Reducing food waste 'could save £194bn'

Press Association
Food waste cut 'could save £194bn'
Food waste cut 'could save £194bn'



Reducing food waste could save the global economy up to 300 billion US dollars (£194 billion) a year, but this would require as much as a 50% reduction by consumers, according to a UK report.

One third of all food produced in the world ends up as waste, while the value of global consumer food waste is more than 400 billion dollars (£259 billion) per year.

But that cost could increase to 600 billion dollars (£388 billion) as the global middle class expands over the course of the decade, according to new figures from Wrap (Waste and Resources Action Programme) for the Global Commission on the Economy and Climate.

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It said cutting avoidable food waste could save between 120 billion dollars (£77 billion) and 300 billion dollars a year with the help of a correlating 20% to 50% cut by consumers, and lead to a lowering of global greenhouse gas emissions (GHGs) by at least 0.2 billion and possibly as much as one billion tonnes of carbon dioxide equivalent per year by 2030.

The report also claims that practical changes such as lowering the average temperatures of refrigerators or designing better packaging could make "a considerable difference" in preventing spoilage, and suggests that approximately 25% of food waste in the developing world "could be eliminated with better refrigeration equipment".

Previous Wrap figures show that UK households threw away seven million tonnes of food waste in 2012, enough to fill London's Wembley Stadium nine times over.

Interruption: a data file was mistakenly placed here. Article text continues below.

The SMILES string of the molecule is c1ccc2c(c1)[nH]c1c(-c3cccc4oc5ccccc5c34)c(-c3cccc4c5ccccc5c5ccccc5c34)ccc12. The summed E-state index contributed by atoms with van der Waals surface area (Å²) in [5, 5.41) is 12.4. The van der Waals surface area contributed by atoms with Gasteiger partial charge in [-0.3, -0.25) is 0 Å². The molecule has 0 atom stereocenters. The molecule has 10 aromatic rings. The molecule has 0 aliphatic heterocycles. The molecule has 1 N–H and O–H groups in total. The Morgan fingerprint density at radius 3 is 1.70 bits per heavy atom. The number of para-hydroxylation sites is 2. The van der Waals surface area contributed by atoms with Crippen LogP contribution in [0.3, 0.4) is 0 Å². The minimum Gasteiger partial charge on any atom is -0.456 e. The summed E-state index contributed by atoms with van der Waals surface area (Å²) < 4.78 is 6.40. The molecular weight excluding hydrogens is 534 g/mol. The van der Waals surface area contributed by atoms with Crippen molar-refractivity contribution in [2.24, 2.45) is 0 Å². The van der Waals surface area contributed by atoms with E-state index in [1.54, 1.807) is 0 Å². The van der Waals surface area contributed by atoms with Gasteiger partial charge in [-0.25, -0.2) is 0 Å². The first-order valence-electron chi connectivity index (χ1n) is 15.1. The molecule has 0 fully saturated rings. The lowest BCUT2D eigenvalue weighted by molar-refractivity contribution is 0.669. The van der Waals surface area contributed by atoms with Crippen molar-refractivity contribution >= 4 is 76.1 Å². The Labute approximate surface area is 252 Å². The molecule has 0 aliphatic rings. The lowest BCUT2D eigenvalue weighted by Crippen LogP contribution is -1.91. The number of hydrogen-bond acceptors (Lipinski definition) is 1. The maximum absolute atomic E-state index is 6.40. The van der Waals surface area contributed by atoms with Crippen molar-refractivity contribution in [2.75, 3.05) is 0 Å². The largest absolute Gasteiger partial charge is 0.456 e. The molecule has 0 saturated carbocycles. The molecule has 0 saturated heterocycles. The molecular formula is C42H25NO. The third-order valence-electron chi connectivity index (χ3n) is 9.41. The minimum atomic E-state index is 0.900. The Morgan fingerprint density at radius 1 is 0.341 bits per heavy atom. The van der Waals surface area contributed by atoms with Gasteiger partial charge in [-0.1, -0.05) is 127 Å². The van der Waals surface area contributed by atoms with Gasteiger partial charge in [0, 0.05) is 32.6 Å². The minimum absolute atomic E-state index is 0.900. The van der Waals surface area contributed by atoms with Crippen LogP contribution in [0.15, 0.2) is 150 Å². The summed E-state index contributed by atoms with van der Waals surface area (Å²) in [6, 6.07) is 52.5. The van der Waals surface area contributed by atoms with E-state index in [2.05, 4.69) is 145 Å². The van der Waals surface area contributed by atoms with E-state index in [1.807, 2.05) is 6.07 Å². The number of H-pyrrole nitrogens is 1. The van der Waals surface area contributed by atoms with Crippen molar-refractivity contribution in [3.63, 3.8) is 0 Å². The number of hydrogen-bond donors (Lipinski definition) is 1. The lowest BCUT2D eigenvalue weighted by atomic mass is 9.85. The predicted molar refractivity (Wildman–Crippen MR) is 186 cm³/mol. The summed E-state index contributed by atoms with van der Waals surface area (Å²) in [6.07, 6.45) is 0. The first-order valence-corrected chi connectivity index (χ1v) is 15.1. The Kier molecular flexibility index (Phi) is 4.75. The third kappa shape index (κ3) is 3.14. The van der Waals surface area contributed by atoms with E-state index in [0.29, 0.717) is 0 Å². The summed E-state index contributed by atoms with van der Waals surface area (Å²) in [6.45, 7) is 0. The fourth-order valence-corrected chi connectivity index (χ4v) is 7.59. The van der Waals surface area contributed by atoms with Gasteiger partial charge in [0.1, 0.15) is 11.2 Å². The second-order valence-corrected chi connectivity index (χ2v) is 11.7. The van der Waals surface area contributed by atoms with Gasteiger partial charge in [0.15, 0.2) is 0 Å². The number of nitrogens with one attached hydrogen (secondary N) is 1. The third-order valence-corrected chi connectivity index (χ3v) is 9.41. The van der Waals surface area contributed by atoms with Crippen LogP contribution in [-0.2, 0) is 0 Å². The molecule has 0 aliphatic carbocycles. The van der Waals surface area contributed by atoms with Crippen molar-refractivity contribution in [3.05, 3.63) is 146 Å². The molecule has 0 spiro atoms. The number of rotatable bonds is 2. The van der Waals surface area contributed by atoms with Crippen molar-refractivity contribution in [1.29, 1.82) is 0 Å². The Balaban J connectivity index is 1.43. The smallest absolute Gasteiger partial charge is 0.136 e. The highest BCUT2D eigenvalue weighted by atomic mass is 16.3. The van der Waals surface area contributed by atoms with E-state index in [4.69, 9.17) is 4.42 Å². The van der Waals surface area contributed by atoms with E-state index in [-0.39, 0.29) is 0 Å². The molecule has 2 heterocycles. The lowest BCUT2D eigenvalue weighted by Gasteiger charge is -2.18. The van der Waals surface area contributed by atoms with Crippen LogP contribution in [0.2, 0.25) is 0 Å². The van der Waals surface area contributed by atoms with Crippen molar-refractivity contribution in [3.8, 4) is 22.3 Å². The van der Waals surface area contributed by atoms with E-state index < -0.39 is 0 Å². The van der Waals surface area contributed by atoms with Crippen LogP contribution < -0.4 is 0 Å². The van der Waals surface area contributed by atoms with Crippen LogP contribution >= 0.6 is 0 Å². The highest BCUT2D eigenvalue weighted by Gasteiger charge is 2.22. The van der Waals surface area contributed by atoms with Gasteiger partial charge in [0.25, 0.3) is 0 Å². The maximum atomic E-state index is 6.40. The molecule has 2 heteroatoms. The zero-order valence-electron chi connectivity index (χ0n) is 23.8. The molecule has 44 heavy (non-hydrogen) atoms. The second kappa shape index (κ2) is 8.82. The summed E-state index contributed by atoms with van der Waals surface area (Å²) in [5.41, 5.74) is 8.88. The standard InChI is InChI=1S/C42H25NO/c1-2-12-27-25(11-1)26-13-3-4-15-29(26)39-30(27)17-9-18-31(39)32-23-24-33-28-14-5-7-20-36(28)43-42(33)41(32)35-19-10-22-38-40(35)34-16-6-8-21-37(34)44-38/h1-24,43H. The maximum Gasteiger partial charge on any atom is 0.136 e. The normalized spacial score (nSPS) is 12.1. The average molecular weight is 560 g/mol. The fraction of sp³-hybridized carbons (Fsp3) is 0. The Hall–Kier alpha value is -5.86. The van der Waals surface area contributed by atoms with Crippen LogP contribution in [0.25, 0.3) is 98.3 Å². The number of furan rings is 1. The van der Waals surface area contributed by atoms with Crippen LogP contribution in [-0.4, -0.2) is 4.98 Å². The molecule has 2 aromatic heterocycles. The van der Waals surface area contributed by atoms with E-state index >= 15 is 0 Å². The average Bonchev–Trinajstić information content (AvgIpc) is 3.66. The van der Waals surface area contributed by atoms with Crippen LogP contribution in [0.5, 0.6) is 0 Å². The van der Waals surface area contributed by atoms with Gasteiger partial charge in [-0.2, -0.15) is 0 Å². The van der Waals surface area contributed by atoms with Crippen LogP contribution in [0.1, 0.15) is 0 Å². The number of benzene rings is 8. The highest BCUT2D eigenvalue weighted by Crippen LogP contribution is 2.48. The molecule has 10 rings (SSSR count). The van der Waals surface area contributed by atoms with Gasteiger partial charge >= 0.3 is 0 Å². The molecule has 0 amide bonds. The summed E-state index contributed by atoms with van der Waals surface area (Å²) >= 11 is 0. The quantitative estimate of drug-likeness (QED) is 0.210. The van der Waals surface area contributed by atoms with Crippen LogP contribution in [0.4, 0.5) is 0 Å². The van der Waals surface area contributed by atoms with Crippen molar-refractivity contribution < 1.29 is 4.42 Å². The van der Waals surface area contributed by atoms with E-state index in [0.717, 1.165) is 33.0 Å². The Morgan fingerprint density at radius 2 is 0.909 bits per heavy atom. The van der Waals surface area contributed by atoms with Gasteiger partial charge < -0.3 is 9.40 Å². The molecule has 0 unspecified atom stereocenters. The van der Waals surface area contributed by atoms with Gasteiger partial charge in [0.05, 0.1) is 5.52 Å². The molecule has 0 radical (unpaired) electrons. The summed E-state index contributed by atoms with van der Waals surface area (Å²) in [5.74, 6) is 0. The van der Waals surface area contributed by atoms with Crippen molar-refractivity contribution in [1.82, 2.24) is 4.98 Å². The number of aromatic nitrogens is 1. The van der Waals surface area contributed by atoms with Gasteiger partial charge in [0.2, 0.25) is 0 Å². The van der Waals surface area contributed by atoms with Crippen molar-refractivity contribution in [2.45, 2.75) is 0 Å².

'A global issue'

Avoidable household food waste in the UK is associated with 17 million tonnes of CO2 emissions, equivalent to the emissions produced by one in four cars.

Wrap's director of sustainable food systems Dr Richard Swannell said: "Food waste is a global issue and tackling it is a priority.

"This report emphasises the benefits that can be obtained for businesses, consumers and the environment. The difficulty is often in knowing where to start and how to make the biggest economic and environmental savings.

"Consumers also have a role to play. In the United Kingdom, where we are based, the majority of food waste occurs in the home.

"Through our consumer campaign Love Food Hate Waste we empower consumers with advice and tips on how to waste less and save more. Between 2007 and 2012, this helped householders reduce avoidable food waste by 21%, saving a total of £13 billion."

Helen Mountford, global programme director for the Global Commission's flagship programme New Climate Economy, said: "Reducing food waste is good for the economy and good for the climate. Less food waste means greater efficiency, more productivity and direct savings for consumers.

"It also means more food available to feed the estimated 805 million that go to bed hungry each day.

"Reducing food waste is also a great way to reduce the greenhouse gas emissions that contribute to climate change. These findings should serve as a wake-up call to policymakers around the world."

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